The Tokay gecko is the envy of every serious rock climber and Spiderman wannabe. This tropical lizard defies gravity, running up walls and upside down across ceilings as readily as across floors. It can hang from one toe pad—that's akin to holding oneself in midair by one fingertip. And that pad sticks to walls even in a vacuum and underwater. Gecko gecko's secret: rows of tiny hairs with multiple split ends on the bottom of each pad, says Kellar Autumn, a biomechanist at Lewis and Clark College in Portland, Oregon.

    While he was a postdoctoral fellow in Robert Full's lab at the University of California, Berkeley, Autumn figured out how these tiny hairs—each no taller and much more slender than the period at the end of this sentence—can be so strong. Armed with that knowledge, Autumn, Full, and their engineering colleagues hope to design synthetic “footpads” to improve the maneuverability of robots and perhaps to design an entirely new type of adhesive.

    As they report in the 8 June issue of Nature, weak attractive forces between the 1000 or so split ends on each hair and the ceiling help the gecko grab even the smoothest surface. Such forces are typically generated when two surfaces come very close together. Simply changing the angle of the hairs, called setae, causes these forces to disappear; then the ends let go and the lizard scrambles forward with no hesitation. “It's great to look at how evolution has solved mechanical problems,” marvels Bruce Jayne, a functional morphologist at the University of Cincinnati in Ohio.

    Gecko toe pads are covered with rows of setae made of keratin, the same protein in human hair and bird feathers. Each seta's curved shaft ends in many hundreds of spatulae, stubby tendrils—too small to see with a regular microscope—with rounded ends.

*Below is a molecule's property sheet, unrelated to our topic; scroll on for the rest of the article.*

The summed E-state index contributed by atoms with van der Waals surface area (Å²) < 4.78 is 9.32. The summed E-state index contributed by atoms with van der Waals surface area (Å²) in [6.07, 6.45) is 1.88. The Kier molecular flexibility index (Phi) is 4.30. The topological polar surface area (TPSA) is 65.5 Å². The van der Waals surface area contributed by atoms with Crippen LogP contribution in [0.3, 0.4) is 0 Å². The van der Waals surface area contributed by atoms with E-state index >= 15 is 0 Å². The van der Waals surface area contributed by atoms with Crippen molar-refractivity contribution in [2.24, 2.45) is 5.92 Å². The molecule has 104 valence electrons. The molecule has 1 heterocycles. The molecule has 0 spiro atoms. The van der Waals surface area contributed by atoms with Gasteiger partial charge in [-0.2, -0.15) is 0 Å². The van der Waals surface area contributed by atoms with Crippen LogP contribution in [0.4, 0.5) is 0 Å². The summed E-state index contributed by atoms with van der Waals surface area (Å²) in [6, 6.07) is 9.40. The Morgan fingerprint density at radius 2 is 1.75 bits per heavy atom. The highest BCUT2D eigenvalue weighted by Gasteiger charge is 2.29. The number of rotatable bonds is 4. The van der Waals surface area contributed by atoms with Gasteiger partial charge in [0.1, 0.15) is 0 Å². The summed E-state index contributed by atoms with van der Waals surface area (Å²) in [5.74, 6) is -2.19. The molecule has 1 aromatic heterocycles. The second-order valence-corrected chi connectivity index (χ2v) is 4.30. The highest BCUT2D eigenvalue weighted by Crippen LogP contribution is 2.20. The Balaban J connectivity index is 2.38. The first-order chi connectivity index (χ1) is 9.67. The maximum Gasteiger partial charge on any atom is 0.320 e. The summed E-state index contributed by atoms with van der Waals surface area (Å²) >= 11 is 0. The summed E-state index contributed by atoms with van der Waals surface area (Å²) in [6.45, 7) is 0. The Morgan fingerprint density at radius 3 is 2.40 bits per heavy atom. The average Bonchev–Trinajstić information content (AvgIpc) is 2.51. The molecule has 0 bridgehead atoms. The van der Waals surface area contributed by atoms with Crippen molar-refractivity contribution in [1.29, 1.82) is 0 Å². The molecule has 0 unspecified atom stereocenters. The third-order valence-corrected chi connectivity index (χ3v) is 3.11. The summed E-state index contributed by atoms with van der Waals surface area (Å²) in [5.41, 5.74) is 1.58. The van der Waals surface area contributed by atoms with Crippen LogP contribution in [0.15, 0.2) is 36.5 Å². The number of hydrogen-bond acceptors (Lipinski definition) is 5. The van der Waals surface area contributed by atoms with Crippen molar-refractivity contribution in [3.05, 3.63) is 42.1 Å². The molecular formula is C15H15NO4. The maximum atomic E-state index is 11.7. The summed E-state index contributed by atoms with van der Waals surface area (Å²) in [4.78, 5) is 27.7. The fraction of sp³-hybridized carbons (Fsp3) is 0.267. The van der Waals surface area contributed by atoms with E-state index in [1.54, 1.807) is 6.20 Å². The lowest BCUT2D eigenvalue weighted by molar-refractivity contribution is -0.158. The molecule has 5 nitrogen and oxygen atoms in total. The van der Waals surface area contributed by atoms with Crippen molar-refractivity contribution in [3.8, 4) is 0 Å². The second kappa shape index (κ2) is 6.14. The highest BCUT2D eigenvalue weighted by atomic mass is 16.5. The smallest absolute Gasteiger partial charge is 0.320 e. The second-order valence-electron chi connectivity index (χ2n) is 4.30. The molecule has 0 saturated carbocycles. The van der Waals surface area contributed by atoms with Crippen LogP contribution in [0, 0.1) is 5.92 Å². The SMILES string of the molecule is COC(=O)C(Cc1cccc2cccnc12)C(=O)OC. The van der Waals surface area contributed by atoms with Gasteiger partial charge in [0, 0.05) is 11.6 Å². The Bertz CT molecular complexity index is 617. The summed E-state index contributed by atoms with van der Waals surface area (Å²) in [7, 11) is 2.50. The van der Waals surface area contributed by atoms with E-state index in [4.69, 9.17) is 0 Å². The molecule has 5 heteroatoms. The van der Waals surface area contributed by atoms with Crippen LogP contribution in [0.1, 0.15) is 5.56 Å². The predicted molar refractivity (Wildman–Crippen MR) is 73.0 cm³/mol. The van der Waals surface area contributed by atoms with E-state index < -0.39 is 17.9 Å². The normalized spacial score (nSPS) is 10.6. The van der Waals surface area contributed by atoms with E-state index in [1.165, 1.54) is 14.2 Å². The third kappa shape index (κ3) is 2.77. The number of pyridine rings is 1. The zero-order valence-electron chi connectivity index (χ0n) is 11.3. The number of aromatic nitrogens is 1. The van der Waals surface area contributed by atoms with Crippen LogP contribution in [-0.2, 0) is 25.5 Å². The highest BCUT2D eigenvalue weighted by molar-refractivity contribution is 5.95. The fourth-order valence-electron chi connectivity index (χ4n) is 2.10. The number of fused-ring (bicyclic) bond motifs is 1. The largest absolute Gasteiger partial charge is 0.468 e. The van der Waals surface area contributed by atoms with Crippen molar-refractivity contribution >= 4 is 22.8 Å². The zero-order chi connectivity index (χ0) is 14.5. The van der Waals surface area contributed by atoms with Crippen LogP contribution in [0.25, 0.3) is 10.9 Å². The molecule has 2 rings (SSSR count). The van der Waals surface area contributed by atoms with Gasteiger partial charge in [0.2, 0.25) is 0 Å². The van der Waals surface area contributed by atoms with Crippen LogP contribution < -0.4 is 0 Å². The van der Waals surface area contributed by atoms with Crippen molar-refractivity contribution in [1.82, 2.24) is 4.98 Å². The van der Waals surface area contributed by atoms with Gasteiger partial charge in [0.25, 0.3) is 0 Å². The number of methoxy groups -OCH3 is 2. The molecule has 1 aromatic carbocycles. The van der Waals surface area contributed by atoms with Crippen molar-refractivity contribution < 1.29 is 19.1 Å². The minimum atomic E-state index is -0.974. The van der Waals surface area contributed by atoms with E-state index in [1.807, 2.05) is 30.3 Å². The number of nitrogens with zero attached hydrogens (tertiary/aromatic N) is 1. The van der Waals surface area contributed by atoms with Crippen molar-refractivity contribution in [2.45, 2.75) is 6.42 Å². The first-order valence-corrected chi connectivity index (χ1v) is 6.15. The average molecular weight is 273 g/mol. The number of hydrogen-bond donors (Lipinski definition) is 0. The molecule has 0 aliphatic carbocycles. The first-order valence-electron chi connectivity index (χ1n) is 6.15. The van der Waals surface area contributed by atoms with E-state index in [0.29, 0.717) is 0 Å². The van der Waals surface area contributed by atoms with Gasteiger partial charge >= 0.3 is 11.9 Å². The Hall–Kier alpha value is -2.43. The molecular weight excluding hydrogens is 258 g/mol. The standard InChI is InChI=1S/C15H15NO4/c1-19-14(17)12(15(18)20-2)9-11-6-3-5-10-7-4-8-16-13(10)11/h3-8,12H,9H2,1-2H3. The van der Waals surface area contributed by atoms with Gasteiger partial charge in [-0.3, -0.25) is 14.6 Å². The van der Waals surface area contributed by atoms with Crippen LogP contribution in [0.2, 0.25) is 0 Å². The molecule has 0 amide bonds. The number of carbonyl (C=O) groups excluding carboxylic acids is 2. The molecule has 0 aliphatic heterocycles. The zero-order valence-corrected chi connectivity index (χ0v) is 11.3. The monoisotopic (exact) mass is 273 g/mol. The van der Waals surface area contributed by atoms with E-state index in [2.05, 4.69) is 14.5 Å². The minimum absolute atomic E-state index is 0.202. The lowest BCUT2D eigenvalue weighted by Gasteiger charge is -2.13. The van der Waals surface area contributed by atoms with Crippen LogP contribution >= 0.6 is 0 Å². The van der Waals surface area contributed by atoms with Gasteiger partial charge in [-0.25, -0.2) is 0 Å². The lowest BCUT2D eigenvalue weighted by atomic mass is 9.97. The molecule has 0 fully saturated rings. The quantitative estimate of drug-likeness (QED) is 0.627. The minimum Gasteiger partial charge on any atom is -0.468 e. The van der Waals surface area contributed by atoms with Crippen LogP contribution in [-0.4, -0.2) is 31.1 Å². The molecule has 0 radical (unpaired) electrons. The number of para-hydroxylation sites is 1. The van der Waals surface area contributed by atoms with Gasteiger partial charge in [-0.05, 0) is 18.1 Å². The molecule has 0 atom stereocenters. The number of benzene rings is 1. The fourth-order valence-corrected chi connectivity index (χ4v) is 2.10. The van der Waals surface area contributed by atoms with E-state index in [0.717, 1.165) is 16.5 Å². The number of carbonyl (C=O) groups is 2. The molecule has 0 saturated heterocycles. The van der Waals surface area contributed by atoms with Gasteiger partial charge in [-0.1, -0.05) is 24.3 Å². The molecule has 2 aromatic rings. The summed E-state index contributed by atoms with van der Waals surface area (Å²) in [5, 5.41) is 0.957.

To figure out how these hairs might help geckos hang upside down, Autumn tapped the expertise of Berkeley engineer Ronald Fearing and Stanford engineer Thomas Kenny. With the help of a microelectrical mechanical sensor, designed for use with atomic force microscopy, they were able to measure the lateral and perpendicular forces exerted by a single hair that had been removed from a gecko's foot. “The technical difficulty of measuring forces at such a small scale is really significant,” points out Jayne. That Autumn and his colleagues succeeded “is really admirable.”

    At first the hair didn't stick well to the sensor surface. But that changed after the researchers gently pressed the hair into the surface and then began to drag it across and nearly parallel to the sensor—movements that resemble how intact setae work as the gecko puts its foot down. With that motion, “adhesion is rapidly engaged, and that's when we see fairly large forces,” Autumn explains.

    Previously, Berkeley's Duncan Irschick had measured the overall adhesive forces of a gecko foot. From those, Full and Autumn had calculated the contributions of individual hairs, some 500,000 of which are arrayed in sets of four in a leaflike pattern on the pads. Amazingly, recalls Autumn, “each [hair] was 10 times more adhesive than we would have predicted.” One seta is strong enough to hold up an ant, and a million could support a small child.